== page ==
# Pearson’s Product-Moment Correlation¶

In this tutorial, we explore

The theory behind the Pearson test statistic and p-value

The features of the implementation

## Theory¶

The following description is adapted from [1]:

Pearson’s product-moment correlation is a measure of the linear correlation between two univariate random variables [2]. Given sample data \(\mathbf{x}\) and \(\mathbf{y}\), the sample Pearson correlation is

where \(\hat{\mathrm{cov}} \left( \mathbf{x}, \mathbf{y} \right)\) is the sample covariance, \(\hat{\sigma}_{\mathbf{x}}\) and \(\hat{\sigma}_{\mathbf{y}}\) are the sample standard deviations of \(\mathbf{x}\) and \(\mathbf{y}\) respectively.

This implementation wraps `scipy.stats.pearsonr`

[3] to conform to the `mgcpy`

API.

## Using Pearson’s¶

Before delving straight into function calls, let’s first import some useful functions, to ensure consistency in these examples, we set the seed:

```
[1]:
```

```
%matplotlib inline
import numpy as np
import matplotlib.pyplot as plt; plt.style.use('classic')
import seaborn as sns; sns.set(style="white")
from mgcpy.independence_tests.rv_corr import RVCorr
from mgcpy.benchmarks import simulations as sims
np.random.seed(12345678)
```

To start, let’s simulate some linear data:

```
[2]:
```

```
x, y = sims.linear_sim(num_samp=100, num_dim=1, noise=0.1)
fig = plt.figure(figsize=(8,8))
fig.suptitle("Linear Simulation", fontsize=17)
ax = sns.scatterplot(x=x[:,0], y=y[:,0])
ax.set_xlabel('Simulated X', fontsize=15)
ax.set_ylabel('Simulated Y', fontsize=15)
plt.axis('equal')
plt.xticks(fontsize=15)
plt.yticks(fontsize=15)
plt.show()
```

The test statistic and p-value can be called by creating the `RVCorr`

object and simply calling the corresponding test statistic and p-value methods. When creating the object, it is necessary to define the `which_test`

parameter so that the correct test is run (Pearson in this case).

```
[3]:
```

```
pearson = RVCorr(which_test="pearson")
pearson_statistic, independence_test_metadata = pearson.test_statistic(x, y)
p_value, _ = pearson.p_value(x, y)
print("Pearson test statistic:", pearson_statistic)
print("P Value:", p_value)
```

```
Pearson test statistic: 0.9863824325214345
P Value: 1.2218301635032126e-78
```

Covariance is also returned in the metadata. **Note that Pearson only operates on univariate data.**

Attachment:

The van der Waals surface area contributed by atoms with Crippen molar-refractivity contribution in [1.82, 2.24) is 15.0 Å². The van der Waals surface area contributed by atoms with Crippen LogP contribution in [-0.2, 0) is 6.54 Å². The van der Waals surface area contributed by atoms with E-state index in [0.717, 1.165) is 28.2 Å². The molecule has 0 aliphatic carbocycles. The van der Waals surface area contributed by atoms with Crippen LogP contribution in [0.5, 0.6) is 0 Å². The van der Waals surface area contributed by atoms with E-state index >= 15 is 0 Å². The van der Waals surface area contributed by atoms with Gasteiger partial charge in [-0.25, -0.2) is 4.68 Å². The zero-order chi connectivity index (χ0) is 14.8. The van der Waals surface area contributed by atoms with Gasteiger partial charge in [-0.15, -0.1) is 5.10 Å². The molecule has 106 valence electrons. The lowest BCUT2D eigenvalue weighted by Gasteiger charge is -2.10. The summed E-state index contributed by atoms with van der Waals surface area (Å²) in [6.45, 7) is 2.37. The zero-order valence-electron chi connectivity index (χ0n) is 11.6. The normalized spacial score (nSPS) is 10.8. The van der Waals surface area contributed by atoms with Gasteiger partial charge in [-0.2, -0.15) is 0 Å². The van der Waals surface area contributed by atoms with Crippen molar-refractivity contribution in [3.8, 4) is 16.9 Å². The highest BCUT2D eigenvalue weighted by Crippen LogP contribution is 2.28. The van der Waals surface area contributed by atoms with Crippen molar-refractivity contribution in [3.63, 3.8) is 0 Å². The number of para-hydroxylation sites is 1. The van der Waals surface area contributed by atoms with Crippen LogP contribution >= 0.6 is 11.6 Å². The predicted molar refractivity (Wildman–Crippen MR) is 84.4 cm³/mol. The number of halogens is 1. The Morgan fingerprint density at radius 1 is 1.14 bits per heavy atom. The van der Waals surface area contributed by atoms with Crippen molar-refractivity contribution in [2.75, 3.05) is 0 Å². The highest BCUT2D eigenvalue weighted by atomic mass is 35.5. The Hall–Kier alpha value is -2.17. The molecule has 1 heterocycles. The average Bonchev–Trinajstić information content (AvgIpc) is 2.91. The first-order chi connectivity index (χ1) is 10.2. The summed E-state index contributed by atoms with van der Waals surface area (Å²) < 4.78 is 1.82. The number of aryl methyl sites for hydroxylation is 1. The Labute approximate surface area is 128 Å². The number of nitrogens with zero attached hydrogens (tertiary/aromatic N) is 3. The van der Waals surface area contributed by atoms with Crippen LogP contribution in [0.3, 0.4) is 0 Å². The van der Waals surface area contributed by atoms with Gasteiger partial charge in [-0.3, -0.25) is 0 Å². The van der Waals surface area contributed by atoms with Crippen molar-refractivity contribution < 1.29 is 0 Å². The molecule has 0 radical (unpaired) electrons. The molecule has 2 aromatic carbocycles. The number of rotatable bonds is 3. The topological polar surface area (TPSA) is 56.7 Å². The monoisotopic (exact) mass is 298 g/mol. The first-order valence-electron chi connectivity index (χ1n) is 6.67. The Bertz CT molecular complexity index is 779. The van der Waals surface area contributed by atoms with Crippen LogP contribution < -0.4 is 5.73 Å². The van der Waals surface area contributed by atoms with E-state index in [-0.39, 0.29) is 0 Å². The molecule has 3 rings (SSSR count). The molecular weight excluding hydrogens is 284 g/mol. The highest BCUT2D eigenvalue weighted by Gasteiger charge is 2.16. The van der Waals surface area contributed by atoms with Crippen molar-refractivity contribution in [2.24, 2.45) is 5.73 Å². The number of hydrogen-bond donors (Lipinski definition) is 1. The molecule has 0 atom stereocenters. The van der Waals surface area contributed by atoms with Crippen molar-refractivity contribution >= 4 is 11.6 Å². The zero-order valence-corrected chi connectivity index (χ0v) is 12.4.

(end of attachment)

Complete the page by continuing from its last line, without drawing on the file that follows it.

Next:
# RV¶

In this tutorial, we explore

The theory behind the RV test statistic and p-value

The features of the implementation

## Theory¶

The following description is adapted from [1]:

RV is a multivariate generalization of the squared Pearson’s coefficient [4, 5]. The derivation is as follows: assuming each column in \(\mathbf{x}\) and \(\mathbf{y}\) are pre-centered to zero mean in each dimension, then the sample covariance matrix is $:nbsphinx-math:hat{mathbf{Sigma}_{xy}} = {\mathbf{x}}^T \mathbf{y} $, and the RV coefficient is

The p-value is then calculated using a standard permutation test.

## Using RV¶

Let’s use a multivariate simulation this time:

```
[4]:
```

```
x, y = sims.linear_sim(num_samp=100, num_dim=3, noise=0.1)
```

The test statistic and p-value can be called by creating the `RVCorr`

object and simply calling the corresponding test statistic and p-value methods. When creating the object, it is necessary to define the `which_test`

parameter so that the correct test is run (RV in this case).

```
[5]:
```

```
rv = RVCorr(which_test="rv")
rv_statistic, independence_test_metadata = rv.test_statistic(x, y)
p_value, _ = rv.p_value(x, y)
print("Pearson test statistic:", rv_statistic)
print("P Value:", p_value)
```

```
Pearson test statistic: 0.5019467309442741
P Value: 0.001
```

Covariance is also returned in the metadata. The p-value is bounded by the number of repetitions (in this case 1000). This is because since we are estimating the null distribution via permutation, this is the lowest value that we can be sufficiently sure is the p-value. It is worth noting that as in most of the other tests that use permutation to approximate the p-value, the `replication_factor`

parameter can be set to the desired number.

# Canonical Correlation Analysis (CCA)¶

In this tutorial, we explore

The theory behind the CCA test statistic and p-value

The features of the implementation

## Theory¶

The following description is adapted from [1]:

CCA, which finds the linear combinations with respect to the dimensions of \(\mathbf{x}\) and \(\mathbf{y}\) that maximize their correlation \citep{hardoon2004canonical}. It seeks a vector \(\mathbf{a} \in {\mathbb{R}}^p\) and \(\mathbf{b} \in {\mathbb{R}}^q\) to compute the first correlation coefficient as

The p-value is then calculated using a standard permutation test.

## Using CCA¶

The test statistic and p-value can be called by creating the `RVCorr`

object and simply calling the corresponding test statistic and p-value methods. When creating the object, it is necessary to define the `which_test`

parameter so that the correct test is run (CCA in this case). Using the same linear relationship as before:

```
[6]:
```

```
cca = RVCorr(which_test="cca")
cca_statistic, independence_test_metadata = cca.test_statistic(x, y)
p_value, _ = cca.p_value(x, y)
print("Pearson test statistic:", cca_statistic)
print("P Value:", p_value)
```

```
Pearson test statistic: 0.5019467309442741
P Value: 0.001
```

Covariance is also returned in the metadata. The p-value is bounded by the number of repetitions (in this case 1000). This is because since we are estimating the null distribution via permutation, this is the lowest value that we can be sufficiently sure is the p-value. It is worth noting that as in most of the other tests that use permutation to approximate the p-value, the `replication_factor`

parameter can be set to the desired number.